By Press Trust of India | Updated: 9 February 2023
Five more banks will join the pilot on the central bank digital currency or e-rupee for retail customers and the project will be extended to nine additional cities, the Reserve Bank said on Wednesday.
The Reserve Bank of India, which began piloting the central bank digital currency or e-rupee for retail customers in early December with eight banks in five cities, stressed that it does not want to rush with it but favours a slow and steady adoption.
The retail CBDC is available for only 50,000 users now and of them 5,000 are merchants. The service is being offered on invitation basis by eight banks across five cities now, deputy governor T Rabi Sankar told reporters on Wednesday at the customary post-policy presser.
Given the glitches-free adoption so far, five more banks will be added soon on to the platform along with increasing the number of cities where the pilot service is available now from the present five to nine more, Sankar said.
“Having said on this and the risk of being right, let me just reiterate that we want the process to happen. But we want the process to happen gradually and slowly. We are in no hurry to make something happen very quickly.
On the volume of transaction, he said it is increasing slowly and so far it has totalled at around Rs. 7.7 lakh only.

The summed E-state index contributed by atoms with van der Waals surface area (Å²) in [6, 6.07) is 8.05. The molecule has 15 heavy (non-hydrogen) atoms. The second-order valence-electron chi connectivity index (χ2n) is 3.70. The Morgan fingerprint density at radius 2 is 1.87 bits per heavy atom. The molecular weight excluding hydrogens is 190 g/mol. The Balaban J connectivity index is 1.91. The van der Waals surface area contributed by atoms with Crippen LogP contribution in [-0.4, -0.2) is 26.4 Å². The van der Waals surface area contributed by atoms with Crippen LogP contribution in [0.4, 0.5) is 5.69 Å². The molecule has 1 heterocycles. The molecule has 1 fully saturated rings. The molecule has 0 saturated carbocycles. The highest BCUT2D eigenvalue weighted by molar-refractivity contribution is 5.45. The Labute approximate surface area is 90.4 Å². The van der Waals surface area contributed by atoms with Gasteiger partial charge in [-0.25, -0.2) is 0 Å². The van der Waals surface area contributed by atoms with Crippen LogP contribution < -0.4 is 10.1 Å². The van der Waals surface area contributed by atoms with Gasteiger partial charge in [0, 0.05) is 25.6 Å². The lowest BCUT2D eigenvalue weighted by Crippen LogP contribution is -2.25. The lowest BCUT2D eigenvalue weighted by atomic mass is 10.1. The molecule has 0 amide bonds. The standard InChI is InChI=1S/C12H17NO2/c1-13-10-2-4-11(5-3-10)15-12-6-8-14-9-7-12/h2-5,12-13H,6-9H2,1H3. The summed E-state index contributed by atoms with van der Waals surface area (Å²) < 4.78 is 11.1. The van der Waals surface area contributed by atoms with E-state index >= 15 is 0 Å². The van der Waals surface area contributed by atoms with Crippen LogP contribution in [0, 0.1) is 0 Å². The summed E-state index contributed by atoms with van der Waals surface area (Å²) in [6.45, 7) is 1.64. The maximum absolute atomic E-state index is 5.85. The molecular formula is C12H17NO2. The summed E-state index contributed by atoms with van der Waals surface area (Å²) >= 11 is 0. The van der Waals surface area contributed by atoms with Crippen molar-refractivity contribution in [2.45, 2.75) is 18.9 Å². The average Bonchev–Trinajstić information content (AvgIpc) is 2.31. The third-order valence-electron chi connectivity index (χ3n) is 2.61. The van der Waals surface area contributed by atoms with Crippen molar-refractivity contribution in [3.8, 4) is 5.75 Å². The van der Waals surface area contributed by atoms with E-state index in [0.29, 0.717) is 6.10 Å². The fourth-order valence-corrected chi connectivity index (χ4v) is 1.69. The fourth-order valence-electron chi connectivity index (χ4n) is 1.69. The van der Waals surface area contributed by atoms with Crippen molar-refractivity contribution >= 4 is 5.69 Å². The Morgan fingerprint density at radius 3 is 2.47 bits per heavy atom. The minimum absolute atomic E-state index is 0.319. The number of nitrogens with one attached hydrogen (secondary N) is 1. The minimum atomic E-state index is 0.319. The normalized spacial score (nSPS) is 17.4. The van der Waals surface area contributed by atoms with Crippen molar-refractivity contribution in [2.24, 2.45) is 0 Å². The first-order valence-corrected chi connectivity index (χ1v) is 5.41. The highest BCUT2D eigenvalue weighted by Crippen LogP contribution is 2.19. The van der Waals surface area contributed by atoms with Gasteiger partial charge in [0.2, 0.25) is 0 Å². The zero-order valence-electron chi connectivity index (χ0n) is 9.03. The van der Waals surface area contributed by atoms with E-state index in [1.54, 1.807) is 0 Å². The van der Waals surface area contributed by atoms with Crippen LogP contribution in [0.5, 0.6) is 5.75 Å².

The RBI on November 1, and December 1, 2022, launched the CBDC for wholesale and retail, respectively. While the use case of the wholesale CBDC is limited to the settlement of secondary market transactions in government securities, the retail e-rupee-is being piloted within a closed user group (CUG) comprising participating customers and merchants.
The first phase includes four banks — State Bank of India, ICICI Bank, Yes Bank and IDFC First Bank and subsequently, four banks Bank of Baroda, Union Bank of India, HDFC Bank and Kotak Mahindra Bank joined.
The CBDC is expected to make the inter-bank market more efficient and settlements in e-rupee can reduce transaction costs by pre-empting the need for settlement guarantee infrastructure or for collateral to mitigate settlement risk.